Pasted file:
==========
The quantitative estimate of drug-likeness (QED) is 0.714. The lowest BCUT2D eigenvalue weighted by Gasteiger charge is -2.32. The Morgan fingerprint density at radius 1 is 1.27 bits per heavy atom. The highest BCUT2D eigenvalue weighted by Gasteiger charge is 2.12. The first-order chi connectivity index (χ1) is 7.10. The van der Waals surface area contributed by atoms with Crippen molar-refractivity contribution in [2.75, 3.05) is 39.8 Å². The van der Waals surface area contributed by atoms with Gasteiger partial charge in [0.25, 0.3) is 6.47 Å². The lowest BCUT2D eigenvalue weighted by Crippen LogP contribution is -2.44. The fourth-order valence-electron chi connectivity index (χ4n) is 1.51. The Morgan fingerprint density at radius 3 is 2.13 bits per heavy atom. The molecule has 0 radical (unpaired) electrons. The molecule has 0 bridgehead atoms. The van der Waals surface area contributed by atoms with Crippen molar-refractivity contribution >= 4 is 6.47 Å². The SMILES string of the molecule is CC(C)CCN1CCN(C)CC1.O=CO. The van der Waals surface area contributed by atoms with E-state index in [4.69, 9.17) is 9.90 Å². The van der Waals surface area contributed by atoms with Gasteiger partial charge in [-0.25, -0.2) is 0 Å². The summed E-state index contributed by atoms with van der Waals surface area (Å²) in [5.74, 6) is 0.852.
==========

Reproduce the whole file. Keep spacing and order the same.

The quantitative estimate of drug-likeness (QED) is 0.714. The lowest BCUT2D eigenvalue weighted by Gasteiger charge is -2.32. The Morgan fingerprint density at radius 1 is 1.27 bits per heavy atom. The highest BCUT2D eigenvalue weighted by Gasteiger charge is 2.12. The first-order chi connectivity index (χ1) is 7.10. The van der Waals surface area contributed by atoms with Crippen molar-refractivity contribution in [2.75, 3.05) is 39.8 Å². The van der Waals surface area contributed by atoms with Gasteiger partial charge in [0.25, 0.3) is 6.47 Å². The lowest BCUT2D eigenvalue weighted by Crippen LogP contribution is -2.44. The fourth-order valence-electron chi connectivity index (χ4n) is 1.51. The Morgan fingerprint density at radius 3 is 2.13 bits per heavy atom. The molecule has 0 radical (unpaired) electrons. The molecule has 0 bridgehead atoms. The van der Waals surface area contributed by atoms with Crippen molar-refractivity contribution >= 4 is 6.47 Å². The SMILES string of the molecule is CC(C)CCN1CCN(C)CC1.O=CO. The van der Waals surface area contributed by atoms with E-state index in [4.69, 9.17) is 9.90 Å². The van der Waals surface area contributed by atoms with Gasteiger partial charge in [-0.25, -0.2) is 0 Å². The summed E-state index contributed by atoms with van der Waals surface area (Å²) in [5.74, 6) is 0.852.